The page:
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Advice for Newbies

My friend Joe and his wife became parents just about two weeks ago. Their kid is beautiful and perfect, and everyone is happy, healthy...and stressed.

I've assured him that yes, the first three months are a nightmare. The good news, I said, is that little things — like 15 consecutive seconds of silence — will bring more joy than you've ever known.

Now, I'm no veteran parent, but I have managed to keep my daughter alive for four years. So, here's my advice, from a grunt in the trenches to a green enlisted man.

1. Train yourself to sleep on command. When Grace was an infant, I could actually will myself to sleep. When she finally went down at 1:00 AM, I would sprint to my bed, jump in, shut my eyes and fall asleep within 60 seconds. You're going to be awake again soon, so spend as much time sleeping as you can.

2. Lullabies as stress relievers. You're tired. Jr. is screeching. So, you prop him on your shoulder and sing. Of course, he doesn't know what you're saying, so have a little fun. To the tune of "Twinkle, Twinkle, Little Star":

Twinkle twinkle little star
I met your mommy in a bar
She charmed me with her wit and smile
Then we both walked down the aisle
Now I wish you'd let me snore
We should have gone to the drug store

3. The Miracle Blanket. My William loved to be snuggled up tightly, but he kept thrashing around and kicking his legs in arms free, which ticked him off. The Miracle Blanket was the answer. It's got a series of pockets and flaps that make it impossible for a little one to escape. William loved it so much, he'd stop crying as soon as he saw it. It's on my list of "Greatest Things Ever." Whoever invented this should be working for NASA.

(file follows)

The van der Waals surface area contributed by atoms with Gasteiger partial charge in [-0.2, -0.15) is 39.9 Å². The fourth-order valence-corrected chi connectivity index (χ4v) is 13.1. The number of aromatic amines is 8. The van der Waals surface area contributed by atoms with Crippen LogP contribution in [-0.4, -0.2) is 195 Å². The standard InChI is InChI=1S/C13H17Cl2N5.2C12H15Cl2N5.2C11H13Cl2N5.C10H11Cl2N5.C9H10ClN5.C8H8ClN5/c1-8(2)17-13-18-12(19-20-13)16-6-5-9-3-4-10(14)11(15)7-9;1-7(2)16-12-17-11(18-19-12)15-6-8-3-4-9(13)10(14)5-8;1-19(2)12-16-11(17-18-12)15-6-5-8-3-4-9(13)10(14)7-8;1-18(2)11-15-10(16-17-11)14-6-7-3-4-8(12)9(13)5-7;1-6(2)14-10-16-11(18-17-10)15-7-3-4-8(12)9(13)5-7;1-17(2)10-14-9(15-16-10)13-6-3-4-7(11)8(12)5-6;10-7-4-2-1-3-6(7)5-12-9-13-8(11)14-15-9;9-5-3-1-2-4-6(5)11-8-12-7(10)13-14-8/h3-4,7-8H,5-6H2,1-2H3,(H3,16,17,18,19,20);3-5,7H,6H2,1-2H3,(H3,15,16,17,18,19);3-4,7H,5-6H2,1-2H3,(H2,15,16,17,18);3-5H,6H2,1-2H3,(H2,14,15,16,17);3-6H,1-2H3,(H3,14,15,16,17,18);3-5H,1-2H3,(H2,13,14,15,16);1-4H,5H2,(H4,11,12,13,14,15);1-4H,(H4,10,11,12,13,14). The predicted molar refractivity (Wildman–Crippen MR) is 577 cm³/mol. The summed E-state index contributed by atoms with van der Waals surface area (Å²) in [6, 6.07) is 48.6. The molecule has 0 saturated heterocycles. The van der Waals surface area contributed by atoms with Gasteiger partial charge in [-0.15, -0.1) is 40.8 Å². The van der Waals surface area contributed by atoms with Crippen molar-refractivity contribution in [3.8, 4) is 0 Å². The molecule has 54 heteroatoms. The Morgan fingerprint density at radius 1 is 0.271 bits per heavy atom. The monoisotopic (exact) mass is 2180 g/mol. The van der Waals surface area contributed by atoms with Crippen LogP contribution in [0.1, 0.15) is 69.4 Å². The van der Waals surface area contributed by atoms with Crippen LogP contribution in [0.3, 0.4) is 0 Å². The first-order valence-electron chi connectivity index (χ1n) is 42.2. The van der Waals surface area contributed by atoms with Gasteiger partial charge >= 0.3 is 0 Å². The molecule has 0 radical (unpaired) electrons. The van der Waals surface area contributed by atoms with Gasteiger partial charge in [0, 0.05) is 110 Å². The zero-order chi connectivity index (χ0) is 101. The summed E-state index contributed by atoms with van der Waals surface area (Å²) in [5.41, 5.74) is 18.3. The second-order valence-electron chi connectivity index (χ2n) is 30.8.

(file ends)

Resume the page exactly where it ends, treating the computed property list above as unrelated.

4. Have people bring you food. One of the best baby gifts we received was a fully prepared home cooked meal. You would have thought it was a wheelbarrow full of gold by our reaction. When people ask, "Is there anything we can do," tell them, "Yes. Feed us."

My last piece of advice is this: Indulge in the seventh deadly sin: Pride. After our first night home with Grace, my wife and I congratulated each other as she went down to sleep. "Well," we said, "we managed to keep her alive for 24 hours. Good for us. We rock!"

It became a little ritual. Each night, we'd acknowledge how great we are:

"Another day down. Awesome."
"Day three, baby. Rock n roll!"


Life with an infant is hard work. Acknowledge the fantastic job you and your spouse are doing. That simple moment can become a powerful part of your day.


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